Linked by lemur2 on Tue 22nd Feb 2011 22:37 UTC
Qt A first alpha version of a Qt implementation for the Android mobile operating system has been announced by Romanian software developer Bogdan Vatra. Since Nokia in co-operation with Microsoft have announced that it does not intend to develop a Windows Phone variant of the GUI framework, Qt for Android represents the only remaining route/platfrom to providing mobile phone apps developed using Qt.
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BSD?
by TheGZeus on Tue 22nd Feb 2011 23:10 UTC
TheGZeus
Member since:
2010-05-19

So it contains no Qt code, itself?

Reply Score: 2

RE: BSD?
by lemur2 on Tue 22nd Feb 2011 23:45 UTC in reply to "BSD?"
lemur2 Member since:
2007-02-17

So it contains no Qt code, itself?


As I understand it, Qt libraries are available licensed under the LGPL license.

http://qt.nokia.com/about/licensing/

LGPL includes a linking exception.

http://en.wikipedia.org/wiki/GPL_linking_exception

Reply Score: 2

RE[2]: BSD?
by TheGZeus on Tue 22nd Feb 2011 23:55 UTC in reply to "RE: BSD?"
TheGZeus Member since:
2010-05-19

Yes, but 'linking' and 'containing code from' are two different things.

I'm not saying it's in violation, just that it's interesting, technically.

Reply Score: 2

RE[3]: BSD?
by lemur2 on Wed 23rd Feb 2011 00:01 UTC in reply to "RE[2]: BSD?"
lemur2 Member since:
2007-02-17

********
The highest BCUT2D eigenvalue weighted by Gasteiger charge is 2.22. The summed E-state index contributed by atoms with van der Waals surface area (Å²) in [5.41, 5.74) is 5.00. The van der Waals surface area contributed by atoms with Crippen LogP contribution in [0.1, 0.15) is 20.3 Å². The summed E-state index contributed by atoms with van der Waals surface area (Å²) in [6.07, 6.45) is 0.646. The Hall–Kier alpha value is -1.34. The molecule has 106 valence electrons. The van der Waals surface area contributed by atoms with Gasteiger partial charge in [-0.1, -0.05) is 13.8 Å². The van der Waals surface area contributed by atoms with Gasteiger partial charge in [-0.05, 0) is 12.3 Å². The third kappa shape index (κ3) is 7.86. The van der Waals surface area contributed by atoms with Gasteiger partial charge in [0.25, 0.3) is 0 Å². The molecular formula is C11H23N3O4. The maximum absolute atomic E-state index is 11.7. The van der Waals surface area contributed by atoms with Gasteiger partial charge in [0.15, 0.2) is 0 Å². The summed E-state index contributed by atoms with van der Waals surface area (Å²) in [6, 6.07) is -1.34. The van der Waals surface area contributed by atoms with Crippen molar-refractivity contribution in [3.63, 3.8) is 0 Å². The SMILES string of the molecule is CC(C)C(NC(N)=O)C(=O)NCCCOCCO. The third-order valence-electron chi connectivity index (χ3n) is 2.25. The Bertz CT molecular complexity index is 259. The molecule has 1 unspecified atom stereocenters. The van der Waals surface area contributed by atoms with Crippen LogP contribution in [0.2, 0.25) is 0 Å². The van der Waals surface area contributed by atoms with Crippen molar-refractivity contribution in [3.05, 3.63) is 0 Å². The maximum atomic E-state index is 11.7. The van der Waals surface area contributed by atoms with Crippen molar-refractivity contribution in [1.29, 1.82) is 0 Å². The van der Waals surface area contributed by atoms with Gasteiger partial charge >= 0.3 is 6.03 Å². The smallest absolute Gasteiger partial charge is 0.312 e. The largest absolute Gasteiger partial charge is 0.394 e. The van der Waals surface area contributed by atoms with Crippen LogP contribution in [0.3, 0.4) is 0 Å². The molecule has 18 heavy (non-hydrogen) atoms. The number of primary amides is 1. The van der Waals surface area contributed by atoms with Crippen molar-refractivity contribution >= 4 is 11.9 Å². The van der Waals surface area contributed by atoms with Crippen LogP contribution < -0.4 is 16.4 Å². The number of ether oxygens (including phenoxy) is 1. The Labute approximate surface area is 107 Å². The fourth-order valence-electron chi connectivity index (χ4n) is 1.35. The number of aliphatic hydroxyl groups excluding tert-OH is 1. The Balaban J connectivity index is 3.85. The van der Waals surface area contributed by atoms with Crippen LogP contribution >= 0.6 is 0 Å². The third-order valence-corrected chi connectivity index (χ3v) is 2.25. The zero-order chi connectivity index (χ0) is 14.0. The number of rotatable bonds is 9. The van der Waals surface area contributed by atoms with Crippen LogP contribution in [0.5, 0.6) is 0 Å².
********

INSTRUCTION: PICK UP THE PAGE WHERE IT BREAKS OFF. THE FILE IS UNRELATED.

Yes, but 'linking' and 'containing code from' are two different things. I'm not saying it's in violation, just that it's interesting, technically.


http://en.wikipedia.org/wiki/GPL_linking_exception

A GPL linking exception modifies the GNU General Public License (GPL) to create a new, modified license. Such modified licenses enable software projects which provide "library" code, to be "linked to" the programs that use them, without applying the full terms of the GPL to the using program. Linking is the technical process of connecting code in a library to the using code, to produce a single executable file. It is performed either at compile time or run time in order to produce functional machine-readable code.


I would imagine that the Necessitas Suite links the Qt libraries at compile time. As I understand it, this is also known as "static linking". Using static linking, the target system (in this case Android) does not need to have the libraries pre-installed, as they will be included in the Necessitas Suite as shipped, as allowed by the linking exception of the LGPL.

Edited 2011-02-23 00:04 UTC

Reply Score: 3

RE: BSD?
by rr7.num7 on Wed 23rd Feb 2011 00:23 UTC in reply to "BSD?"
rr7.num7 Member since:
2010-04-30